Hunters, Herders, and Hamburgers

The Past and Future of Human-animal Relationships

Author: Richard W. Bulliet

Publisher: Columbia University Press

ISBN: 9780231130776

Category: History

Page: 253

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Examines the ever-changing realtionships between animals and humans, looking at how certain species were selected to be domesticated.
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Animals and Society

An Introduction to Human-Animal Studies

Author: Margo DeMello

Publisher: Columbia University Press

ISBN: 0231526768

Category: Nature

Page: 488

View: 3181

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Considering that much of human society is structured through its interaction with non-human animals, and since human society relies heavily on the exploitation of animals to serve human needs, human–animal studies has become a rapidly expanding field of research, featuring a number of distinct positions, perspectives, and theories that require nuanced explanation and contextualization. The first book to provide a full overview of human–animal studies, this volume focuses on the conceptual construction of animals in American culture and the way in which it reinforces and perpetuates hierarchical human relationships rooted in racism, sexism, and class privilege. Margo DeMello considers interactions between humans and animals within the family, the law, the religious and political system, and other major social institutions, and she unpacks the different identities humans fashion for themselves and for others through animals. Essays also cover speciesism and evolutionary continuities; the role and preservation of animals in the wild; the debate over zoos and the use of animals in sports; domestication; agricultural practices such as factory farming; vivisection; animal cruelty; animal activism; the representation of animals in literature and film; and animal ethics. Sidebars highlight contemporary controversies and issues, with recommendations for additional reading, educational films, and related websites. DeMello concludes with an analysis of major philosophical positions on human social policy and the future of human–animal relations.
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Being Animal

Beasts and Boundaries in Nature Ethics

Author: Anna Peterson

Publisher: Columbia University Press

ISBN: 0231534264

Category: Nature

Page: 240

View: 7308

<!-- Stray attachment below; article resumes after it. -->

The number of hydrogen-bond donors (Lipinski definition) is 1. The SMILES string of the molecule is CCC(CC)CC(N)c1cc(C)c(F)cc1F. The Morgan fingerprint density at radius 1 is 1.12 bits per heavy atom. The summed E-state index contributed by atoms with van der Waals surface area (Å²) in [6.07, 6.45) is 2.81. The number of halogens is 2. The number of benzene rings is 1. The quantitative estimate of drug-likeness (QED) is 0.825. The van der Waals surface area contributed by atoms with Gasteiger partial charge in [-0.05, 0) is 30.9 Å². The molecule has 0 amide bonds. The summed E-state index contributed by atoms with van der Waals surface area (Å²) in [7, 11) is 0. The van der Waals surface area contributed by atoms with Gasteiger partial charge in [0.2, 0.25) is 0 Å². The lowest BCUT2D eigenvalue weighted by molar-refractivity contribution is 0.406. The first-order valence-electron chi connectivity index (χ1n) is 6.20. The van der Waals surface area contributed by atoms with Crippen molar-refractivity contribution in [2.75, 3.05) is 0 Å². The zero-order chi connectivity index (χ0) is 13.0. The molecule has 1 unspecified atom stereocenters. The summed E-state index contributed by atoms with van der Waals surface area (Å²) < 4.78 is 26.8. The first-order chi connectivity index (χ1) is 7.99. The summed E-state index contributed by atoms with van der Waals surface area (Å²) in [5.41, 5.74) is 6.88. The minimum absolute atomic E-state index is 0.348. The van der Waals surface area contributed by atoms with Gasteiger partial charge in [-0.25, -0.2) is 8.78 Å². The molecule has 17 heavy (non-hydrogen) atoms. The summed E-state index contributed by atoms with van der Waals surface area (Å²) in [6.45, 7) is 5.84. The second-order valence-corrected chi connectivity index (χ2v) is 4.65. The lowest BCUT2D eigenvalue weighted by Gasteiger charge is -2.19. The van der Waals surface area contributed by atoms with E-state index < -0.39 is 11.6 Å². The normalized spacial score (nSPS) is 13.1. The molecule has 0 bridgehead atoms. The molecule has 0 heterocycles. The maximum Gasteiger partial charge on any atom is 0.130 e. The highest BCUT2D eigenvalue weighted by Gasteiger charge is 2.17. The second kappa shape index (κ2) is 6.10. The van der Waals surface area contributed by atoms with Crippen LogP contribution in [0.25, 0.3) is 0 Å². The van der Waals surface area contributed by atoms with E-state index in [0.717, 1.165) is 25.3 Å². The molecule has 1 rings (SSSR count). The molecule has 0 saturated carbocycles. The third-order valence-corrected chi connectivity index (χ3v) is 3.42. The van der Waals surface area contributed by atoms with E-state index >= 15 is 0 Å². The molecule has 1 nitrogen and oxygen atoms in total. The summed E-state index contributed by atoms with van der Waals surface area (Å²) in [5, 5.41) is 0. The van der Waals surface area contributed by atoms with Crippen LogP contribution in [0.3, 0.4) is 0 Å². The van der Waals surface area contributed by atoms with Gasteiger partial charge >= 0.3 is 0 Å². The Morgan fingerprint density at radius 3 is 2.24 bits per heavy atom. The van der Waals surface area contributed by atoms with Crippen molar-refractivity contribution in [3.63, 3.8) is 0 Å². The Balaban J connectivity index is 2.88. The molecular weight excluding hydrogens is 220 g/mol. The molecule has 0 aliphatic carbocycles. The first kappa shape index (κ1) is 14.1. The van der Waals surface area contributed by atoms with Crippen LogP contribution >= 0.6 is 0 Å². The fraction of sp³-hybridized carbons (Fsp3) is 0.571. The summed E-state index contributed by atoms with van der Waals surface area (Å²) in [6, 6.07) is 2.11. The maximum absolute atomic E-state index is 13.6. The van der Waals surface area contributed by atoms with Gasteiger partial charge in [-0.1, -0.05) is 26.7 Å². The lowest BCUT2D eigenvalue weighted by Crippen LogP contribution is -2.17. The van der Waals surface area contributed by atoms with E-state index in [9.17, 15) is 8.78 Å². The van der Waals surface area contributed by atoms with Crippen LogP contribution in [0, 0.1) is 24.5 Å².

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For most people, animals are the most significant aspects of the nonhuman world. They symbolize nature in our imaginations, in popular media and culture, and in campaigns to preserve wilderness, yet scholars habitually treat animals and the environment as mutually exclusive objects of concern. Conducting the first examination of animals' place in popular and scholarly thinking about nature, Anna L. Peterson builds a nature ethic that conceives of nonhuman animals as active subjects who are simultaneously parts of both nature and human society. Peterson explores the tensions between humans and animals, nature and culture, animals and nature, and domesticity and wildness. She uses our intimate connections with companion animals to examine nature more broadly. Companion animals are liminal creatures straddling the boundary between human society and wilderness, revealing much about the mutually constitutive relationships binding humans and nature together. Through her paradigm-shifting reflections, Peterson disrupts the artificial boundaries between two seemingly distinct categories, underscoring their fluid and continuous character.
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The Oxford Handbook of Environmental History

Author: Andrew C. Isenberg

Publisher: Oxford University Press

ISBN: 0199394474

Category: History

Page: 640

View: 2844

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The field of environmental history emerged just decades ago but has established itself as one of the most innovative and important new approaches to history, one that bridges the human and natural world, the humanities and the sciences. With the current trend towards internationalizing history, environmental history is perhaps the quintessential approach to studying subjects outside the nation-state model, with pollution, global warming, and other issues affecting the earth not stopping at national borders. With 25 essays, this Handbook is global in scope and innovative in organization, looking at the field thematically through such categories as climate, disease, oceans, the body, energy, consumerism, and international relations.
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Theorizing Animals

Re-thinking Humanimal Relations

Author: Nik Taylor,Tania Signal

Publisher: BRILL

ISBN: 9004202420

Category: Science

Page: 293

View: 802

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Drawing on current trends in post-modernism and post-humanism this books offers a challenge to current ways of thinking, theorising and talking about animals and humanimal relations
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Centering Animals in Latin American History

Author: Martha Few,Zeb Tortorici

Publisher: Duke University Press